The central head was the law-making or legislative function with two eyes – the House and the Senate – and these must both see eye-to-eye on any piece of legislation before it can become law. A second head is the administrative or Executive Department with all authority centered in a single, strong President, operating within a clearly defined framework of limited power. The third head is the judiciary, which was assigned the task of acting as guardian of the Constitution and the interpretation of its principles as originally designed by the Founders.
The genius of this three-headed eagle was not only the separation of powers but the fact that all three heads operated through a single neck. By this means the Founders carefully integrated these three departments so that each one was coordinated with the others and could not perform independently of them. It was an ingeniously structured pattern of political power which might be described as “coordination without consolidation.” (p. 23)
The federal government is supposed to turn on the same “neck,” and the three departments are supposed to support each other. In addition, the American eagle also has two wings as explained by Skousen.
Wing #1 of the eagle might be referred to as the problem-solving wing or the wing of compassion. Those who function through this dimension of the system are sensitive to the unfulfilled needs of the people. They dream of elaborate plans to solve these problems.
Wing #2 has the responsibility of conserving the nation’s resources and the people’s freedom. Its function is to analyze the programs of wing #1 with two questions. First, can we afford it? Secondly, what will it do to the rights and individual freedom of the people?
Now, if both of these wings fulfill their assigned function, the America eagle will fly straighter and higher than any civilization in the history of the world. But if either of these wings goes to sleep on the job, the American eagle will drift toward anarchy or tyranny. For example, if wing #1 becomes infatuated with the idea of solving all the problems of the nation regardless of the cost, and wing #2 fails to bring its power into play to sober the problem-solvers with a more realistic approach, the eagles will spin off toward the left, which is tyranny.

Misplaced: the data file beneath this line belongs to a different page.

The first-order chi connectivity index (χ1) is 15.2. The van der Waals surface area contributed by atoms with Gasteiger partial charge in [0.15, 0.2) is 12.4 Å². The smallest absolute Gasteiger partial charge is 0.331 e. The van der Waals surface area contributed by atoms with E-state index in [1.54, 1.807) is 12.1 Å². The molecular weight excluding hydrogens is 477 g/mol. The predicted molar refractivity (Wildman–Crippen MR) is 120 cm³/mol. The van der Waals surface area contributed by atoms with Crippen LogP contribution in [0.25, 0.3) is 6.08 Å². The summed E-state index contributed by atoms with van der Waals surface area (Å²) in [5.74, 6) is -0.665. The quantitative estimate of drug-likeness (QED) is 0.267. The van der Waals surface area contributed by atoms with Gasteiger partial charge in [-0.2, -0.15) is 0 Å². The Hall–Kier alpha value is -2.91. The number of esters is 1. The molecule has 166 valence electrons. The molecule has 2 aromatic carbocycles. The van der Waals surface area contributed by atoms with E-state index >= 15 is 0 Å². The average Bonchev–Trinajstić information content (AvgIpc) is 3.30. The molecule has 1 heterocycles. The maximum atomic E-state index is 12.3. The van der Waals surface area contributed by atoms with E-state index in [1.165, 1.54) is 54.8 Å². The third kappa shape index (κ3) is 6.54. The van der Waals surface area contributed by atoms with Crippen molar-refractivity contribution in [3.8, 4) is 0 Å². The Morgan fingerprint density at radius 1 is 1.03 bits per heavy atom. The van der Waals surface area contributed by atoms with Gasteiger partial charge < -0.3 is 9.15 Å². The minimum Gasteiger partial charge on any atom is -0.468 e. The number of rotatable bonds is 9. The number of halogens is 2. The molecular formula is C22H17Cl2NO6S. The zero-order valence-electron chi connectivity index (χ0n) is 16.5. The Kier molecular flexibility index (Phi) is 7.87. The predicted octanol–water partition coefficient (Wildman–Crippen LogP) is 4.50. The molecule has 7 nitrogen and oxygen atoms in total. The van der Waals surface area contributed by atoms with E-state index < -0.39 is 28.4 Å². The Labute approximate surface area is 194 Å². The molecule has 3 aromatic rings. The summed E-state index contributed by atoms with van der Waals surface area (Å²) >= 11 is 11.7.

On the other hand, if wing #1 fails to see the problems which need solving and wing #2 becomes inflexible in its course of not solving problems simply to save money, or not disturb the status quo, then the machinery of government loses its credibility and the eagle drifts over toward the right where the people decide to take matters into their own hands. This can eventually disintegrate into anarchy. (p. 24)
As Skousen explained the American eagle, there is supposed to be conflict between the three heads and between the two “eyes” in Congress. The problem is that the necessary conflict in the federal government has become contention.
The situation in the United States at the present time is an executive department that is trying to do the job of the legislative branch – passing laws by executive orders. The judicial department is attempting to keep order by slapping down the executive orders as unconstitutional. Meanwhile, the two wings – the problem-solving/compassionate/liberal wing and the wing conserving resources and freedom – are not working together. The liberal wing wants to solve all the problems imaginable for the people without a care as to the cost. The conservative wing is trying to convince the liberal wing that the expenses are too high.
Remember the words of Elder Uchtdorf, “Conflict is inevitable. Contention is a choice.” Then consider the words of the Savior Jesus Christ, who said, ““Contention is not of me, but is of the devil” (3 Nephi 11:29, Book of Mormon). If there is contention in the federal government – and I believe that there is, then Satan is influencing what is happening. He gains control of governments through secret combinations, which corrupt the government.
The only way to get rid of the contention is to get rid of the corruption, and this involves destroying the power of the secret combinations who control the government. Since we do not know who is in the secret combinations and the Department of Justice does not appear to be interested in ending the corruption in the government, it is obvious that America is in danger.
In the words of Skousen, the wings of the American eagle are not fulfilling their assigned functions and causing America to drift to the side rather than soaring high. I believe that America is drifting to the left toward total anarchy when there is no law. This condition will prepare fertile ground for a tyrant to enter the picture and bring Americans into tyranny. It has happened in other countries, and it can happen in America. The only way to prevent it is to right the American eagle and end the contention in the nation. At this point, I believe that only God can save America. Please join me in praying for America.